Based on an outrageous true story, Spike Lee’s “BlacKkKlansman” veers wildly between hilarious and harrowing, thrilling and appalling, smart and stylish. Most importantly, the two-time Oscar nominee’s latest “joint,” as Lee calls his films, is undeniably relevant, even though most of the events it chronicles happened 40 years ago.
The movie is based on the 2014 memoir Black Klansman, by Ron Stallworth, who in the 1970s became the first black detective in the history of the Colorado Springs Police Department in Colorado. John David Washington, son of frequent Lee collaborator Denzel Washington, gives a star-making turn as the rookie cop, who gets his first chance to break out of the records room when prickly Chief Bridges (Robert John Burke) sends him undercover to monitor the crowd at a local speaking engagement by Black Power movement leader Kwame Ture, aka Stokely Carmichael (Corey Hawkins).
Stallworth is attracted to fiery activist Patrice (Laura Harrier), the president of the Colorado State Black Student Union that sponsored Ture’s speech, but understandably troubled by her proclamations that all cops are pigs. Determined to prove himself, Ron sees a Ku Klux Klan recruitment ad among the classifieds of the local newspaper, boldly picks up the phone and leaves a message at the provided number asking for more information. When he gets a call back, he is convincing enough as a racist to get invited to a local KKK gathering, which, given his skin color, is a problematic proposition. Continue reading…
Ron teams up with undercover veteran Flip Zimmerman (the excellent Adam Driver, who just keeps getting better), who happens to be a nonpracticing Jew, with Flip playing Ron Stallworth in person and Ron playing himself over the phone.
As Flip manages to move up the local ranks despite the suspicions of hardcore hatemonger Felix (Jasper Pääkkönen), Ron keeps working the phones until he ends up making up a long-distance connection with none other than KKK Grand Wizard David Duke, portrayed by a mustachioed Topher Grace in a pitch-perfect performance. The film boasts several stellar turns, including Alec Baldwin as a white supremacist who spews vitriol in racist propaganda films, Ashlie Atkinson as Felix’s wife, who is willing to do literally anything for his love and affection, and Harry Belafonte as an aging activist who gives a horrifying firsthand account of the infamous 1916 lynching of Jesse Washington.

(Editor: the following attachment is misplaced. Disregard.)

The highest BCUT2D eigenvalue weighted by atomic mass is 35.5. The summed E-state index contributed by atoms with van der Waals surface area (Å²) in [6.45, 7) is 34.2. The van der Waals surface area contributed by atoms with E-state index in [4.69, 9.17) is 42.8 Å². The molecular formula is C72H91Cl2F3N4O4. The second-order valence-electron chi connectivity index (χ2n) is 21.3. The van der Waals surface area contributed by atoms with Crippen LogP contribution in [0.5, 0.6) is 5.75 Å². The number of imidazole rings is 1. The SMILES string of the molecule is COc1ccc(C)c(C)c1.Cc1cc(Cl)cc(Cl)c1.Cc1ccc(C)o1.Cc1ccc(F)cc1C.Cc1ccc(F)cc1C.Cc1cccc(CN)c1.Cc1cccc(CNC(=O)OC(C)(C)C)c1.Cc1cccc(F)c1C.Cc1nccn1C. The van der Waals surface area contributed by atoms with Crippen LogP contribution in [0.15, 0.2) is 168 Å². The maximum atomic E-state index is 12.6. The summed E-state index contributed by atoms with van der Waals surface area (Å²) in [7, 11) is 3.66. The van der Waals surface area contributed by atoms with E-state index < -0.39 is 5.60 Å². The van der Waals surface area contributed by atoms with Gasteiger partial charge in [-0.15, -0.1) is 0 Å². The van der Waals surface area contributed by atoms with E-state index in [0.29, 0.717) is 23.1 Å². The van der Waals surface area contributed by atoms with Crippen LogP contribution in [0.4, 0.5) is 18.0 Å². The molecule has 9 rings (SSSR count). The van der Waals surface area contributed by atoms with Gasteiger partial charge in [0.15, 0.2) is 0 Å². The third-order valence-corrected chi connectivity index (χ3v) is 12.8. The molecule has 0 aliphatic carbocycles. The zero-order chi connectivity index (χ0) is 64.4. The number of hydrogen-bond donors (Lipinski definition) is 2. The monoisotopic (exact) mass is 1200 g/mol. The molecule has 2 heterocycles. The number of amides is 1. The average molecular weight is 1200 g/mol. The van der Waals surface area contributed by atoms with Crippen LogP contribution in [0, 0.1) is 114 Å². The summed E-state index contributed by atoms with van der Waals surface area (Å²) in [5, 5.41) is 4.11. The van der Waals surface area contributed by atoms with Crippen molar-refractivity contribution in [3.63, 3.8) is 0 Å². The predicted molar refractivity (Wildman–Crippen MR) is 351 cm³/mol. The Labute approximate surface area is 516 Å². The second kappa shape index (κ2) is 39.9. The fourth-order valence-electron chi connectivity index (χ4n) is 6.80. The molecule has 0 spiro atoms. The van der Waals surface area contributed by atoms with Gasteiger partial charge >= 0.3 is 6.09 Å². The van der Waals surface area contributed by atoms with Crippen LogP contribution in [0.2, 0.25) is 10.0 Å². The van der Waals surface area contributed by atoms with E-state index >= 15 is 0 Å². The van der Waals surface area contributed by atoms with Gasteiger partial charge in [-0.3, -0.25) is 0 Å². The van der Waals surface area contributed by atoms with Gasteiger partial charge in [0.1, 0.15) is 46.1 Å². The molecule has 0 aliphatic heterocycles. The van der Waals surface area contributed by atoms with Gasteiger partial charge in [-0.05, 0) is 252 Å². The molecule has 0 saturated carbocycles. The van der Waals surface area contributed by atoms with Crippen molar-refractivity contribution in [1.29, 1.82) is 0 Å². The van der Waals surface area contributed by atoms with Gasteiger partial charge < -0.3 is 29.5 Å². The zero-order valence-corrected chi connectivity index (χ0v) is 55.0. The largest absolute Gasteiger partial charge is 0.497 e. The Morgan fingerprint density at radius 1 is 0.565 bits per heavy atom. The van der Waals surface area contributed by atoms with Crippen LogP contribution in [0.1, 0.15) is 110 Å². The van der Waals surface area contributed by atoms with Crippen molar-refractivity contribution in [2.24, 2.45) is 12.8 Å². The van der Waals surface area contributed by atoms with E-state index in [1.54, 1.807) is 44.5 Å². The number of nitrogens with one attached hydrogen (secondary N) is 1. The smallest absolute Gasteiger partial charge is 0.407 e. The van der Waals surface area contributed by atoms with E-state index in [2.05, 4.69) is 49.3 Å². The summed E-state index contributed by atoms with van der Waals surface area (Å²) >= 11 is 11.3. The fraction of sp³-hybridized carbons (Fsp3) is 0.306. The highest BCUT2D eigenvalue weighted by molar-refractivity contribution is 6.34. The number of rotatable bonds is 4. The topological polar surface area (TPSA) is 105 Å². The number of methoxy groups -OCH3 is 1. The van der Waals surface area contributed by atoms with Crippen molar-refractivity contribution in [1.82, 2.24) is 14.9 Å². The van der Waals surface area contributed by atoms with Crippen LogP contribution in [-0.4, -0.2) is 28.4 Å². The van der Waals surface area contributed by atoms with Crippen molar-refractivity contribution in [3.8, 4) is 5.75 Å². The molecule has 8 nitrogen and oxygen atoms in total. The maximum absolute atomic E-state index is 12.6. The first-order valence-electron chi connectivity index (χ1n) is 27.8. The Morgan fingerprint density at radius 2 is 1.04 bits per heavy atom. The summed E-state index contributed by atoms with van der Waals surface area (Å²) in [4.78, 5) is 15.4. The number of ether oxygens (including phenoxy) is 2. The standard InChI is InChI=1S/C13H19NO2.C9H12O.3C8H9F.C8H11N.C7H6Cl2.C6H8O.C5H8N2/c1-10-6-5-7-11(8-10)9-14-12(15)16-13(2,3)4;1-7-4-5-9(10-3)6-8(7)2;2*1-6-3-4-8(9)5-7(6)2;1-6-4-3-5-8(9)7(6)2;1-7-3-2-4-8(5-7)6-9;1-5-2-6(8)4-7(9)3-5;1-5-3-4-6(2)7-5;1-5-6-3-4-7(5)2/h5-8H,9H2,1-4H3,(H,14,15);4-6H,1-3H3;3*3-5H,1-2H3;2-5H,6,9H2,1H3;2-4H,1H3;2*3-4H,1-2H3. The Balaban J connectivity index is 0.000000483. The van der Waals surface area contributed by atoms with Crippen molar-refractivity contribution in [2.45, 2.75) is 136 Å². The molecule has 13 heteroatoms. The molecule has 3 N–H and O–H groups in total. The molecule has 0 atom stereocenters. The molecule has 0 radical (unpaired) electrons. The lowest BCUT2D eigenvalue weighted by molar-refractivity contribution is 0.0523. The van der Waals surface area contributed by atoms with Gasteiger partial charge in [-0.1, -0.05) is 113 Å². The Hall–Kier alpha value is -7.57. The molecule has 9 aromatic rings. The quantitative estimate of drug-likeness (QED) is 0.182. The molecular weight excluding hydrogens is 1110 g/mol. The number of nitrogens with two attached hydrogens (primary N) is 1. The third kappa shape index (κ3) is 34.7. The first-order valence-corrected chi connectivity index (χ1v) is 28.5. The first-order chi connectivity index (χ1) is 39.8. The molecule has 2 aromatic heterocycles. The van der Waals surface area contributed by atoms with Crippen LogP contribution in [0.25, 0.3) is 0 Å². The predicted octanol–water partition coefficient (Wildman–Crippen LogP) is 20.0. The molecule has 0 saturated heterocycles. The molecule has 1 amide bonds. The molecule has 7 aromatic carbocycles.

The goal of the so-crazy-it-just-might-work undercover operation is to head off any violent KKK activity, and as the movie careens towards its volatile finale, Lee ratchets the tension to nerve-shredding levels.
But the provocative filmmaker doesn’t confine “BlacKkKlansman” to Stallworth’s absurdly entertaining story of pulling a fast one on the KKK. (From what I’ve read, Lee and co-writers Charlie Wachtel, David Rabinowitz and Kevin Willmott have taken some liberties with the story, but it is mostly true to life, as unlikely as it sounds.)
The movie opens with a famous scene from “Gone with the Wind” featuring Scarlett O’Hara (Vivien Leigh) staggering through a train station packed with wounded Confederate soldiers, continues Lee’s critique of Hollywood’s racist past with a sequence of KKK members delighting over D.W. Griffith‘s 1915 epic “Birth of a Nation” and closes with distressing footage of last year’s Charlottesville, Virginia, face-off between white nationalists and counter-protesters, where one counter-protester, Heather Heyer, was killed. The film, which won the grand jury prize at the prestigious Cannes Film Festival in France, is being released in theaters the day before the first anniversary of the Charlottesville riots.
“BlacKkKlansman” counts Oscar-winning “Get Out” writer-director Jordan Peele among its producers, and Lee’s latest audacious movie similarly embraces sudden tonal swerves, which the story isn’t always able to bear, as well as pointed commentary on our country’s contemporary issues with racial injustice and inequality. The two films have something else in common: They are memorable cinematic experiences that rank among the best movies of their respective years.